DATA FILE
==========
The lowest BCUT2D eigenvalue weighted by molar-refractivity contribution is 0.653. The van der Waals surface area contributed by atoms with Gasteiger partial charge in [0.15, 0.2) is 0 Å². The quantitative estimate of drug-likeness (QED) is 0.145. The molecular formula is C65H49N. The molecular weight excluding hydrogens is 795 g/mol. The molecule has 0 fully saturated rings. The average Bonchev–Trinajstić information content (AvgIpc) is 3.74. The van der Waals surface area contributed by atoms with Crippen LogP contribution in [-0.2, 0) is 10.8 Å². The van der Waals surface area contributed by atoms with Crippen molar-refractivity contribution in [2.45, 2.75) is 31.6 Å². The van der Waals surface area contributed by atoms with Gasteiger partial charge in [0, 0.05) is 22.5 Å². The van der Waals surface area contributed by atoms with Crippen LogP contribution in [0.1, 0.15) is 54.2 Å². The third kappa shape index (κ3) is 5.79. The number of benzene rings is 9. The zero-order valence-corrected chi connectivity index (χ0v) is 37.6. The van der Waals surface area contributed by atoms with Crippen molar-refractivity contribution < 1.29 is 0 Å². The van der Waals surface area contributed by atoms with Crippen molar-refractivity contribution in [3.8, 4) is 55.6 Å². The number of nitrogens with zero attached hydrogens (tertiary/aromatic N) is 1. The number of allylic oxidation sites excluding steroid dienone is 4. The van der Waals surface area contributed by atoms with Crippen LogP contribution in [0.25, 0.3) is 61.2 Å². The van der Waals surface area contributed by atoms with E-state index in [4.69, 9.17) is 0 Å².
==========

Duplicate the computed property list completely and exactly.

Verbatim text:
The lowest BCUT2D eigenvalue weighted by molar-refractivity contribution is 0.653. The van der Waals surface area contributed by atoms with Gasteiger partial charge in [0.15, 0.2) is 0 Å². The quantitative estimate of drug-likeness (QED) is 0.145. The molecular formula is C65H49N. The molecular weight excluding hydrogens is 795 g/mol. The molecule has 0 fully saturated rings. The average Bonchev–Trinajstić information content (AvgIpc) is 3.74. The van der Waals surface area contributed by atoms with Crippen LogP contribution in [-0.2, 0) is 10.8 Å². The van der Waals surface area contributed by atoms with Crippen molar-refractivity contribution in [2.45, 2.75) is 31.6 Å². The van der Waals surface area contributed by atoms with Gasteiger partial charge in [0, 0.05) is 22.5 Å². The van der Waals surface area contributed by atoms with Crippen LogP contribution in [0.1, 0.15) is 54.2 Å². The third kappa shape index (κ3) is 5.79. The number of benzene rings is 9. The zero-order valence-corrected chi connectivity index (χ0v) is 37.6. The van der Waals surface area contributed by atoms with Crippen molar-refractivity contribution < 1.29 is 0 Å². The van der Waals surface area contributed by atoms with Crippen molar-refractivity contribution in [3.8, 4) is 55.6 Å². The number of nitrogens with zero attached hydrogens (tertiary/aromatic N) is 1. The number of allylic oxidation sites excluding steroid dienone is 4. The van der Waals surface area contributed by atoms with Crippen LogP contribution in [0.25, 0.3) is 61.2 Å². The van der Waals surface area contributed by atoms with E-state index in [4.69, 9.17) is 0 Å².